New pee. Such an ugly phrase, introduced this day in 1971 with the decimalisation of the currency. It was, I suppose, to differentiate it from the outgoing old pennies – or pence: huge copper items which carried every monarch’s head from Queen Victoria onwards. On the reverse was the image of Britannia and the year. In written form, the old penny was “D/d” as in the Roman denarius. Most of them were tarnished dark brown or black. The old Victorian, Edwardian or George V ones were heavily worn.
Cui bono? Well, I suppose it was easier to teach and to learn.
But what did we lose? We lost the thrupenny bit and the Tanner (6d). We lost the bob (12d), the sov (sovereign, old pound: archaic), the crown (5s = 60d) and the half-crown (2/6 = 30d). We lost the ten bob note – that’s 50p to younger readers. Thankfully the word “quid” has survived. But let’s face it, it was an altogether more colourful currency than that which we have today.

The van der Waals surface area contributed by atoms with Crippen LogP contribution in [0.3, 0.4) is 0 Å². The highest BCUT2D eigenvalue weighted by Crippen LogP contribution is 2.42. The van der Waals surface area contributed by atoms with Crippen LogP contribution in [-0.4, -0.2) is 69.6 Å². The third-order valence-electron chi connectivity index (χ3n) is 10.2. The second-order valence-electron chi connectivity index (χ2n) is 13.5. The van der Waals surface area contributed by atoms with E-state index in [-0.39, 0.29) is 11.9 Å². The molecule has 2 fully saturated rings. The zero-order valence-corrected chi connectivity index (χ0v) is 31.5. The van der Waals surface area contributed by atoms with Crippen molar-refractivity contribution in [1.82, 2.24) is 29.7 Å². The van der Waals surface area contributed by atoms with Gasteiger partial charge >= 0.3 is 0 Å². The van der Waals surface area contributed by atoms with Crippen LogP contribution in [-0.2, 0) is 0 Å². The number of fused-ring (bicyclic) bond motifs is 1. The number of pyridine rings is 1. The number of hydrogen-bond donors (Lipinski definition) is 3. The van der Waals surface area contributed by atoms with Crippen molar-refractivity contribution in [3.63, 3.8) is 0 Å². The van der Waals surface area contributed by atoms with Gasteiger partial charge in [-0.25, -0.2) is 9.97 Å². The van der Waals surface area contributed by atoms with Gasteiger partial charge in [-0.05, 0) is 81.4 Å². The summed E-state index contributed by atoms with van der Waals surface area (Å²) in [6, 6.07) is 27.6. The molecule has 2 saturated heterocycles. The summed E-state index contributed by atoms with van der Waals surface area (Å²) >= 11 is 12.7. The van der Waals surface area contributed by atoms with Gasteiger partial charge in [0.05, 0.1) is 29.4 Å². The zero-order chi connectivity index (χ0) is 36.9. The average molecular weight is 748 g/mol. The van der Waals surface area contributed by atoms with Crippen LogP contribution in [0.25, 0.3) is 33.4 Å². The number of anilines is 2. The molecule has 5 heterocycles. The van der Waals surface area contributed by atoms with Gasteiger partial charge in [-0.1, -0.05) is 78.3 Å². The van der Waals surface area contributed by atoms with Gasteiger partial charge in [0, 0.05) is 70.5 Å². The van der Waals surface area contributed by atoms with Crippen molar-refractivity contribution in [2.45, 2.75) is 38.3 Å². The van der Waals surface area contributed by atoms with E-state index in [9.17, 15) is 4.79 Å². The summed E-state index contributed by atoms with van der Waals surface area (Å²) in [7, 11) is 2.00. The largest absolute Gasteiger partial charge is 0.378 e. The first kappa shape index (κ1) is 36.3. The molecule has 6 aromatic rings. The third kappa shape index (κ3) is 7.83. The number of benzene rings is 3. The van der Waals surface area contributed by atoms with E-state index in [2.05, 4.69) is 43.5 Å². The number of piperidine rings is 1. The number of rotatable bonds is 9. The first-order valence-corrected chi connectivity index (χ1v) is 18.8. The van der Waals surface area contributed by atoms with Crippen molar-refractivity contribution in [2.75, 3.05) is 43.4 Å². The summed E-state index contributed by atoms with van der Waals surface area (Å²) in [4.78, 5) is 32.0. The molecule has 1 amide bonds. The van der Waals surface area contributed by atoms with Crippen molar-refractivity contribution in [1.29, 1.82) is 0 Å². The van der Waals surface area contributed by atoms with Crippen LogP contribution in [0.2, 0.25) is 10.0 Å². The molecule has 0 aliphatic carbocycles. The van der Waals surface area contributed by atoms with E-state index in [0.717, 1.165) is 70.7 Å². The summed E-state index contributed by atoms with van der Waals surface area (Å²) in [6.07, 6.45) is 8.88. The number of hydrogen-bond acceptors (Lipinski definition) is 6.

Why did we have to learn the twelve times table? That’s the reason. You had to be pretty good at basic mental arithmetic to know you had the right change when you bought your newspaper. I contend that our complex currency made us a more numerate people before 1971.
Somehow the guinea survived, a wonderful anachronism. It remains the currency unit of choice at livestock sales and the Turf. It is worth, bizarrely, £1.05, or 21 shillings old money. The guinea was introduced during the reign of Charles II. Struck from pure west African gold (hence Guinea), it had an initial value of 20 shillings. But as the value of gold increased over time, its value went up to as much as 27 shillings. Eventually in the early 19C it was pegged at 21s. Strictly the currency of the wealthy (few ordinary people had more than a quid to spend back then), the guinea was used in horse and livestock sales, gambling, the art market and so on.
I realise that all this makes me sound a grumpy old reactionary: I don’t care.
Long live the mighty guinea!